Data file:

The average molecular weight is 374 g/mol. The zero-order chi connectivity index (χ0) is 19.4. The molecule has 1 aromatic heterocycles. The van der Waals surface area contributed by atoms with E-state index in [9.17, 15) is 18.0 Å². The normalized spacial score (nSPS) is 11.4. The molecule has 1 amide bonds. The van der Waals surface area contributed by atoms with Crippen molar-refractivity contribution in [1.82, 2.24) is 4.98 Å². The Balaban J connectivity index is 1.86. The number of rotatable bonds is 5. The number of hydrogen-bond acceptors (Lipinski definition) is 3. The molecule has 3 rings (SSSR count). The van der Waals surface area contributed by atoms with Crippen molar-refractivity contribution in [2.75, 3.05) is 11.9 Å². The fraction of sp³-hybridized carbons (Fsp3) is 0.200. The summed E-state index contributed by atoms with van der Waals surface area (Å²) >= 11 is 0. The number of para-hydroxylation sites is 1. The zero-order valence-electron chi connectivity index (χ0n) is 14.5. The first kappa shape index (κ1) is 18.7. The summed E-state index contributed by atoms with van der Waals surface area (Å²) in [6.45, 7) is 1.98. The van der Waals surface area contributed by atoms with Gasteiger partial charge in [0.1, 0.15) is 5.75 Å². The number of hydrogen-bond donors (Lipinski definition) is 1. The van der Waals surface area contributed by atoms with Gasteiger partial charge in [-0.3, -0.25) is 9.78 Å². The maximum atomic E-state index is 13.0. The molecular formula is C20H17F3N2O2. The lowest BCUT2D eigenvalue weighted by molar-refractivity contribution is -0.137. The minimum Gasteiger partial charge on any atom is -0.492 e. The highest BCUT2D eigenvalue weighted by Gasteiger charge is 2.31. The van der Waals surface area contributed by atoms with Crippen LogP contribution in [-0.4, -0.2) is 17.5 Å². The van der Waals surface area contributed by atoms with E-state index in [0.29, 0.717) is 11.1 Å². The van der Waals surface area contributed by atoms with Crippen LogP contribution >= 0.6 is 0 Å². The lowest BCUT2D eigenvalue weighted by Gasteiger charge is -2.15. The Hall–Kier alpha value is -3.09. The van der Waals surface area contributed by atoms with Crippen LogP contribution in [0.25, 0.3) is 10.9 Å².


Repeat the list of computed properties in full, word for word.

The average molecular weight is 374 g/mol. The zero-order chi connectivity index (χ0) is 19.4. The molecule has 1 aromatic heterocycles. The van der Waals surface area contributed by atoms with E-state index in [9.17, 15) is 18.0 Å². The normalized spacial score (nSPS) is 11.4. The molecule has 1 amide bonds. The van der Waals surface area contributed by atoms with Crippen molar-refractivity contribution in [1.82, 2.24) is 4.98 Å². The Balaban J connectivity index is 1.86. The number of rotatable bonds is 5. The number of hydrogen-bond acceptors (Lipinski definition) is 3. The molecule has 3 rings (SSSR count). The van der Waals surface area contributed by atoms with Crippen molar-refractivity contribution in [2.75, 3.05) is 11.9 Å². The fraction of sp³-hybridized carbons (Fsp3) is 0.200. The summed E-state index contributed by atoms with van der Waals surface area (Å²) >= 11 is 0. The number of para-hydroxylation sites is 1. The zero-order valence-electron chi connectivity index (χ0n) is 14.5. The first kappa shape index (κ1) is 18.7. The summed E-state index contributed by atoms with van der Waals surface area (Å²) in [6.45, 7) is 1.98. The van der Waals surface area contributed by atoms with Gasteiger partial charge in [0.1, 0.15) is 5.75 Å². The number of hydrogen-bond donors (Lipinski definition) is 1. The van der Waals surface area contributed by atoms with Gasteiger partial charge in [-0.3, -0.25) is 9.78 Å². The maximum atomic E-state index is 13.0. The molecular formula is C20H17F3N2O2. The lowest BCUT2D eigenvalue weighted by molar-refractivity contribution is -0.137. The minimum Gasteiger partial charge on any atom is -0.492 e. The highest BCUT2D eigenvalue weighted by Gasteiger charge is 2.31. The van der Waals surface area contributed by atoms with Crippen LogP contribution in [-0.4, -0.2) is 17.5 Å². The van der Waals surface area contributed by atoms with E-state index in [0.29, 0.717) is 11.1 Å². The van der Waals surface area contributed by atoms with Crippen LogP contribution >= 0.6 is 0 Å². The lowest BCUT2D eigenvalue weighted by Gasteiger charge is -2.15. The Hall–Kier alpha value is -3.09. The van der Waals surface area contributed by atoms with Crippen LogP contribution in [0.25, 0.3) is 10.9 Å².